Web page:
Alright, this snub is probably not a snub if we're going by the legitimate definition of the term. My Life as a Zucchini was released on February 24, 2017 in the United States. However, it came out in France on May 15 of 2016. So, that probably disqualified it for any sort of Academy consideration. But this is still a snub. Why? The Academy seems to have a history of bending or altering rules... for certain people. How else to explain why Mel Gibson's The Passion of the Christ was nominated for Best Foreign Language Film in 2004? That film was many things but it was no more a Foreign Film than Good Burger. Considering the message of My Life as a Zucchini, the artistry, and it's sheer genre bending nature, I don't know why the Academy couldn't have made an exception. Due to that I am considering this a major Oscar snub!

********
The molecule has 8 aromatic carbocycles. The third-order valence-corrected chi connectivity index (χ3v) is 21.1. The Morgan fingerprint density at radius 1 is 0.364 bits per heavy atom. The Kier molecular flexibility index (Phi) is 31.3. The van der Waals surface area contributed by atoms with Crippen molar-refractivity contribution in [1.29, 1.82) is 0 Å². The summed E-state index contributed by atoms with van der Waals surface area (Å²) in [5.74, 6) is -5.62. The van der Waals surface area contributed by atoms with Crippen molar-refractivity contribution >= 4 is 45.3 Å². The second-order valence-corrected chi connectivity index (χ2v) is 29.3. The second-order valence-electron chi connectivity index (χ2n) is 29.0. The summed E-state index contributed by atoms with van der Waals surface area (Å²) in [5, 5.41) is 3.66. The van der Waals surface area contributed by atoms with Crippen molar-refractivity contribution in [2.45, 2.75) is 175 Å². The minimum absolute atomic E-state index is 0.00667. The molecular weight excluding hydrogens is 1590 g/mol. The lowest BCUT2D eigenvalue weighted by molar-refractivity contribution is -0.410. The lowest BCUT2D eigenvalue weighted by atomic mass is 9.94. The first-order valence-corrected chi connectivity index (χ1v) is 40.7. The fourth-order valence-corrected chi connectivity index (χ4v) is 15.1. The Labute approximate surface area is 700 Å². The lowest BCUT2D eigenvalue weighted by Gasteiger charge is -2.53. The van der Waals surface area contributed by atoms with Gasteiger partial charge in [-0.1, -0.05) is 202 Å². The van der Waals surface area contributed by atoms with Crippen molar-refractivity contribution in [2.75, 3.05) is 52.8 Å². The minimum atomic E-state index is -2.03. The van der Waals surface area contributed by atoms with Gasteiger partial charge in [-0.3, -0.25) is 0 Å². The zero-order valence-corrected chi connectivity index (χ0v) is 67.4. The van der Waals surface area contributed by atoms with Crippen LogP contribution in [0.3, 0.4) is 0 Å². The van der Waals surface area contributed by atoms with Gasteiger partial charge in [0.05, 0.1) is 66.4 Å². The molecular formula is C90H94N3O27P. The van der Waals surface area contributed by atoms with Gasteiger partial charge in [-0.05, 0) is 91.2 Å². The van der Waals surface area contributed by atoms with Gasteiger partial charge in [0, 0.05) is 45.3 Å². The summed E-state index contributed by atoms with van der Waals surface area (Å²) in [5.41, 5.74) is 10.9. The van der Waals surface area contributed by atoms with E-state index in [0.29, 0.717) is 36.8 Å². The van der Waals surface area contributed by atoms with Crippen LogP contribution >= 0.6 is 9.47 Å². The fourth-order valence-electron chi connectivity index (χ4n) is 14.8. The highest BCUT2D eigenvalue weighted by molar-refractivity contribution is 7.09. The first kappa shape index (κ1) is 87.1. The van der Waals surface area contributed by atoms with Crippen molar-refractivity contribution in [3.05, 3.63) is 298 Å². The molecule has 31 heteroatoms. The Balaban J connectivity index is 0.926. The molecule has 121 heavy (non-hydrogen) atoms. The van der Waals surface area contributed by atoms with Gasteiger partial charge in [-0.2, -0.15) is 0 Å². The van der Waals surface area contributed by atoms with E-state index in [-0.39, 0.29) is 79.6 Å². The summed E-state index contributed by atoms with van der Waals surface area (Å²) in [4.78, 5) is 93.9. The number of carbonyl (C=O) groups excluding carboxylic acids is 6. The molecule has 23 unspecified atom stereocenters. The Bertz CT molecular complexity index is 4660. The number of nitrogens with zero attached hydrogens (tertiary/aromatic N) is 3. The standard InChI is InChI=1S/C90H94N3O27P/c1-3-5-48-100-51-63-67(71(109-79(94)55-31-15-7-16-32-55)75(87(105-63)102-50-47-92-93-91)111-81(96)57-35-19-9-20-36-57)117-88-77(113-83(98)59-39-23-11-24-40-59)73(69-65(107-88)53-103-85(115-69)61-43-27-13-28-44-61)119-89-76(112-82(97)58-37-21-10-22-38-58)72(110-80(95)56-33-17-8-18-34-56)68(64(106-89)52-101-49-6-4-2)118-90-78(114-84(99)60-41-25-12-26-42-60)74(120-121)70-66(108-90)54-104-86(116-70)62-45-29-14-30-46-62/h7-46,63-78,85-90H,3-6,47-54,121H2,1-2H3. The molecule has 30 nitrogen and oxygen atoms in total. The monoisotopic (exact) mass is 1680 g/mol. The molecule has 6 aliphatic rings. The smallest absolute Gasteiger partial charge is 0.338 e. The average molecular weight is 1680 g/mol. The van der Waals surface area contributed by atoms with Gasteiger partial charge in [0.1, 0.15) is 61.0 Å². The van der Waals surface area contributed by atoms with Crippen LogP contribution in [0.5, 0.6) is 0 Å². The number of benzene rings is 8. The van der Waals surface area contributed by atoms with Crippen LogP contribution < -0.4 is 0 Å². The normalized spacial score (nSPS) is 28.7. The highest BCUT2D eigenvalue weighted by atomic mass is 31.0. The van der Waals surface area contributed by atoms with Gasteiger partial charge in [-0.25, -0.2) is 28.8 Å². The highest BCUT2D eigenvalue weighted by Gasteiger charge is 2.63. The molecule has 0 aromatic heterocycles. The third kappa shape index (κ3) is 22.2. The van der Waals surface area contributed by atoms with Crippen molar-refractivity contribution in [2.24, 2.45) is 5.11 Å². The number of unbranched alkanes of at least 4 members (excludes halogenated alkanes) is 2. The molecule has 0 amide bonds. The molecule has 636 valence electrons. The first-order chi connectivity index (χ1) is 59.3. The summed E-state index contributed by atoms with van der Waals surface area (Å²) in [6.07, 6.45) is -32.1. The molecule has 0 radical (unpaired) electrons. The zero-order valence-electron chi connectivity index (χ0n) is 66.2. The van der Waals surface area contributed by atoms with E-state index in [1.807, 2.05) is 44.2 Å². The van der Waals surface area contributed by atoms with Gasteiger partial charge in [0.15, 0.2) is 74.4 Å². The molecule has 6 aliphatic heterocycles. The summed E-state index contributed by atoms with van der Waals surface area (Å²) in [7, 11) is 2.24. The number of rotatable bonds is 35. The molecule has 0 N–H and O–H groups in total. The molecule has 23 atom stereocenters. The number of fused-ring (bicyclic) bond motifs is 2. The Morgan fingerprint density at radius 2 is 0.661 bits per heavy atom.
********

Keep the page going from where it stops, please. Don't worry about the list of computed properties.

For The Post director Steven Spielberg it must've felt like 1976 all over again. That year he was snubbed for Jaws. It sorta made sense. Jaws was a popcorn picture not a contender for the Oscars. The beginning of McMovies taking over cinema. The Post is an impeccable film about a timely subject. In fact, The Post might be more of a political film than Munich. Whatever the case, this tale of the release of the Pentagon papers which was ultimately a precursor to the Watergate scandal that got Richard Nixon ousted from office, shows a director at the top of his craft. Why was Spielberg not recognized? Could it be that he normally is and the Academy felt that it was time for new blood? Whatever the reason this is a glaring omission.